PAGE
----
When I moved to Japan more than two and a half years ago I had many doubts, but I was sure about one thing – my Japanese will be native speaker level in no time. I couldn’t’ve been father from reality. Two years later I was leaving Tokyo angry and disappointed with myself – I might have communicated more and less effectively in Japanese, I might have passed the JLPTs and what nots, but the language remained elusive as ever. What went wrong?
- No Total Immersion
I have to say that this had taken me aback. I imagined that going to a place where they speak the language is enough to master it. It’s not if most of your classes, all your friends and generally your entire environment does not use the language you hoped to learn. It’s also not very helpful when you realize you need to master the language you’d thought you know well enough (see point 4).
- University of Tokyo does not have a reputation for its language training…
… and there are good reasons for that. In my first semester I took a zillion of classes, including no-credit-but-same-heavy-workload elective classes. I thought that, just like in my previous university in Poland, the workload will translate to knowledge, or et least measurable effects. No and no. In Japan, learning a language seems to be all about homework, tests and reports; you suffocate in everything that is expected from you (and you expect from yourself), but somehow it doesn’t make you any more fluent. I was afraid it’s only my own impression, until I talked with my classmates and until I met an absolutely fantastic Japanese teacher at the University of Michigan, who has taught me more in just one semester than a year of classes before that.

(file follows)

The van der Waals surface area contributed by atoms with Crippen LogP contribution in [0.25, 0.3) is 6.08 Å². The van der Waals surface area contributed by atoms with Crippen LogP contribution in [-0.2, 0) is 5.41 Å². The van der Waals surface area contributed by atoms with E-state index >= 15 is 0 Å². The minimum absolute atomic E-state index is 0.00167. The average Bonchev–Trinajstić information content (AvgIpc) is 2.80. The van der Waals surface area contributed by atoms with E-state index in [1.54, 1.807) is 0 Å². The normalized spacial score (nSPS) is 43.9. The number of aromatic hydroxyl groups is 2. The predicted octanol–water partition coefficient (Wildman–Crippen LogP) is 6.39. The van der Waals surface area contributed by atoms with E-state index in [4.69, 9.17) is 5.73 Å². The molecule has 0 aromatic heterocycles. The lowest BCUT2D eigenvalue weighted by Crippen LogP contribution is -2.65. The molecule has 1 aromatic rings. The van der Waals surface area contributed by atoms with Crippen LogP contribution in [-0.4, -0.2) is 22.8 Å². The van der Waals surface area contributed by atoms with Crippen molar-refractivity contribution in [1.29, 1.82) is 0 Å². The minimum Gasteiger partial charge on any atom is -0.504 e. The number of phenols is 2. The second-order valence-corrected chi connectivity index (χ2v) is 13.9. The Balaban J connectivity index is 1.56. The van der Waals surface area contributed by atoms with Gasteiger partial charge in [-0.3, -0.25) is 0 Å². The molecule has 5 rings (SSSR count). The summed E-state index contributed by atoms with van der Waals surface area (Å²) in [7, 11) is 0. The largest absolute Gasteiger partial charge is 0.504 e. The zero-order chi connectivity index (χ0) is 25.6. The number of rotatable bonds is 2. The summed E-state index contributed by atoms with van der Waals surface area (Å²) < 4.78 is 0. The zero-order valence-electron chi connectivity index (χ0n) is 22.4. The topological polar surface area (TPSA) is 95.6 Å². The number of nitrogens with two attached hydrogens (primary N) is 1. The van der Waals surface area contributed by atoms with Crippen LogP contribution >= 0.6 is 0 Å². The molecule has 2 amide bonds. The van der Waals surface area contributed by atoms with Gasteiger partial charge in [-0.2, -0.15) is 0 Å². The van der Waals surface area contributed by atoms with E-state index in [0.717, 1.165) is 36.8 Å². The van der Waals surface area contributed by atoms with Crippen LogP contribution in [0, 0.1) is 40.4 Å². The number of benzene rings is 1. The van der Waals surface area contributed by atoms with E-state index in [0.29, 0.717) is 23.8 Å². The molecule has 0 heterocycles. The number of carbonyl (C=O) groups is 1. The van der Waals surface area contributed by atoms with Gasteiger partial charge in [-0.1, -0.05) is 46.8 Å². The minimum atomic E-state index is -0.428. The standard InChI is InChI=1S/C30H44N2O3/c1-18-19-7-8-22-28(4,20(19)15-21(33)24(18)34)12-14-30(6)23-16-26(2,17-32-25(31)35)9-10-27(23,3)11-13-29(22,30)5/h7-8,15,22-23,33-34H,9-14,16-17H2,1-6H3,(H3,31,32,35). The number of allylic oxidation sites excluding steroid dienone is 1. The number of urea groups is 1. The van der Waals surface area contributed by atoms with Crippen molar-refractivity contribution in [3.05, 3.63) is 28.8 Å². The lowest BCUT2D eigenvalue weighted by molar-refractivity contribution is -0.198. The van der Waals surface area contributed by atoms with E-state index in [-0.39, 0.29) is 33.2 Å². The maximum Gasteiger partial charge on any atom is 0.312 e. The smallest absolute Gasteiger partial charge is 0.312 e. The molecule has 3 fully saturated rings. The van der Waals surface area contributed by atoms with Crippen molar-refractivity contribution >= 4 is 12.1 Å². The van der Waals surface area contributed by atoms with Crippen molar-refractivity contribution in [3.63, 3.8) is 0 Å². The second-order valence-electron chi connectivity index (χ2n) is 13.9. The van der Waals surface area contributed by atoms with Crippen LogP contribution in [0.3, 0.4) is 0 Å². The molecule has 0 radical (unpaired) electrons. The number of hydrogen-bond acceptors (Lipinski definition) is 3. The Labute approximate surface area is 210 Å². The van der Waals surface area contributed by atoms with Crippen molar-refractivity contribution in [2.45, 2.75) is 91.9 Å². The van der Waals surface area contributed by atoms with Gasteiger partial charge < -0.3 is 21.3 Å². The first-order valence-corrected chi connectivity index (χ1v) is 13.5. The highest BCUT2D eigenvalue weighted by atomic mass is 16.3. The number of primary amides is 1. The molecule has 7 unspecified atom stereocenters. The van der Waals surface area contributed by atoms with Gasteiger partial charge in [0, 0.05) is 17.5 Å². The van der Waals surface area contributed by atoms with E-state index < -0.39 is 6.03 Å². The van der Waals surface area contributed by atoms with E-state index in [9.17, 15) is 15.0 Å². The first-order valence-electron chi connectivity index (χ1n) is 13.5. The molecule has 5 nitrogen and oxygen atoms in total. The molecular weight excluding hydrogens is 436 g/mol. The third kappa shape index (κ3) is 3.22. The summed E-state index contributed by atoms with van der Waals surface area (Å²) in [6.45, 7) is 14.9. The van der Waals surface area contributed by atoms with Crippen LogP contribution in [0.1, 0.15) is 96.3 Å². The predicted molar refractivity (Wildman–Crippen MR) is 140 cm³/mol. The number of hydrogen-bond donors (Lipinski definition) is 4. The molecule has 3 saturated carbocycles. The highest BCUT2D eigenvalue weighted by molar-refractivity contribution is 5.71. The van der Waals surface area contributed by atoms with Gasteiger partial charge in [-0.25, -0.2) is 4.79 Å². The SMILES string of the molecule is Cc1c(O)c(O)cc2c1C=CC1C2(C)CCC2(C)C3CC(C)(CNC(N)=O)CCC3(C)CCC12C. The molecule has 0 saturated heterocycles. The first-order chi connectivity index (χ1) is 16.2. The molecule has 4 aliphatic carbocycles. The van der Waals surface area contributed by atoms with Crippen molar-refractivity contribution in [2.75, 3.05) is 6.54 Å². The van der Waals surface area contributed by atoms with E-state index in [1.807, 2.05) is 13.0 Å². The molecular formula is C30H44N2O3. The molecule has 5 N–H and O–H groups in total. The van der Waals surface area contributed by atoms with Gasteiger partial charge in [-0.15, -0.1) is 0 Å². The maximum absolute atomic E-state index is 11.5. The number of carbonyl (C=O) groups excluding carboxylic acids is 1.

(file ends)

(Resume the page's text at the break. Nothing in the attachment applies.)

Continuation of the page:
- Motivational Ups and Downs
As much as I love to blame everyone and everything around me, I can’t say that there’s no my own fault in what happened. Learning curve in Japanese goes in a similar way for everyone: you start on cloud nine thinking that yay, you’ve just learnt two new alphabets and you can ask for directions. Then comes stagnation, and even more stagnant stagnation. And then there’s a wall you need to knock down before moving on to advanced level – there’s a name for it in linguistics, but I’m not a linguist. Anyway, it took me way too long to become advanced and even longer to get motivated again.
- You can never learn a language, and Japanese will painfully remind you about that
Many people will disagree with this, but ask yourself when can you say you really know any language? When you can communicate with others? What, then, does it mean to communicate? I suspect this only pertains to the non-multi-lingual ones, who learn a second, third etc. language in sweat and tears (but we all love it, don’t we?). For me the line was the ability to do research, as in read closely, think critically (well, most of the time) and write. A lot. This is what I mean I had to learn more English and I still have to – there will always be a way to do it better, there will always be the need to improve the vocabulary, there will always be the room for betterment. Japanese is similar, but with a different writing system, the little nuances that make you go nuts, saying yes instead of no and no instead of yes, without good guidance it can easily become more daunting and discouraging. Luckily as I said, I got my guidance in Michigan, I got my tips, I got support, now the only weak link is my laziness.
That’s why, just because it’s Monday, and just because it’s still January and we can all make throw about resolutions, I’m making a concrete one, too – to read a text a day. Any text, really. I have a few more weeks before going back to Japan and more than two months before the new semester. That hopefully means about 70 things read in Japanese by the second week of April. If you need a little motivation too, check out this little entry on getting things done.